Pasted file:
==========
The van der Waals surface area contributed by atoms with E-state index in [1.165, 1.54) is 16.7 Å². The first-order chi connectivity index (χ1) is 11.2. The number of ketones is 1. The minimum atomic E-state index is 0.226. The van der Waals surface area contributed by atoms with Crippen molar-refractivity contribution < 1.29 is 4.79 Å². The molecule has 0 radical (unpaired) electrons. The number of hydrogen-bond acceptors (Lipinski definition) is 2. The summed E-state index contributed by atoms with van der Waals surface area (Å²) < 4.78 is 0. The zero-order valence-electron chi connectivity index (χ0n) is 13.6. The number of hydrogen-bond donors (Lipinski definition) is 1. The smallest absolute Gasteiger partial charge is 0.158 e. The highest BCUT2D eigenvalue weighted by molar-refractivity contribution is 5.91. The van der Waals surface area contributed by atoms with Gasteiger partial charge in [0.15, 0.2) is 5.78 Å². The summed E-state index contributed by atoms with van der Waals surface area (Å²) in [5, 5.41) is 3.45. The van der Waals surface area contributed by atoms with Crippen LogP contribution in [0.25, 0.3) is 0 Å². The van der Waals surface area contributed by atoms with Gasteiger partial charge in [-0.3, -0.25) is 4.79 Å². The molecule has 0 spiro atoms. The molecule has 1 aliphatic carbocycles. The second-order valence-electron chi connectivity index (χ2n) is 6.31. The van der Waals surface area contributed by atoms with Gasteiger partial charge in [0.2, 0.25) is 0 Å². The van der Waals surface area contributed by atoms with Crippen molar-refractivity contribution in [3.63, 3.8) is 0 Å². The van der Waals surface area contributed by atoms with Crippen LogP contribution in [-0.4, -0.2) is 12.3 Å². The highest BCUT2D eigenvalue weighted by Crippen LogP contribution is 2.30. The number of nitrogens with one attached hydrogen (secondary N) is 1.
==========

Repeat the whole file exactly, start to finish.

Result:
The van der Waals surface area contributed by atoms with E-state index in [1.165, 1.54) is 16.7 Å². The first-order chi connectivity index (χ1) is 11.2. The number of ketones is 1. The minimum atomic E-state index is 0.226. The van der Waals surface area contributed by atoms with Crippen molar-refractivity contribution < 1.29 is 4.79 Å². The molecule has 0 radical (unpaired) electrons. The number of hydrogen-bond acceptors (Lipinski definition) is 2. The summed E-state index contributed by atoms with van der Waals surface area (Å²) < 4.78 is 0. The zero-order valence-electron chi connectivity index (χ0n) is 13.6. The number of hydrogen-bond donors (Lipinski definition) is 1. The smallest absolute Gasteiger partial charge is 0.158 e. The highest BCUT2D eigenvalue weighted by molar-refractivity contribution is 5.91. The van der Waals surface area contributed by atoms with Gasteiger partial charge in [0.15, 0.2) is 5.78 Å². The summed E-state index contributed by atoms with van der Waals surface area (Å²) in [5, 5.41) is 3.45. The van der Waals surface area contributed by atoms with Crippen LogP contribution in [0.25, 0.3) is 0 Å². The van der Waals surface area contributed by atoms with Gasteiger partial charge in [-0.3, -0.25) is 4.79 Å². The molecule has 0 spiro atoms. The molecule has 1 aliphatic carbocycles. The second-order valence-electron chi connectivity index (χ2n) is 6.31. The van der Waals surface area contributed by atoms with Gasteiger partial charge in [0.2, 0.25) is 0 Å². The van der Waals surface area contributed by atoms with Crippen molar-refractivity contribution in [3.63, 3.8) is 0 Å². The van der Waals surface area contributed by atoms with Crippen LogP contribution in [-0.4, -0.2) is 12.3 Å². The highest BCUT2D eigenvalue weighted by Crippen LogP contribution is 2.30. The number of nitrogens with one attached hydrogen (secondary N) is 1.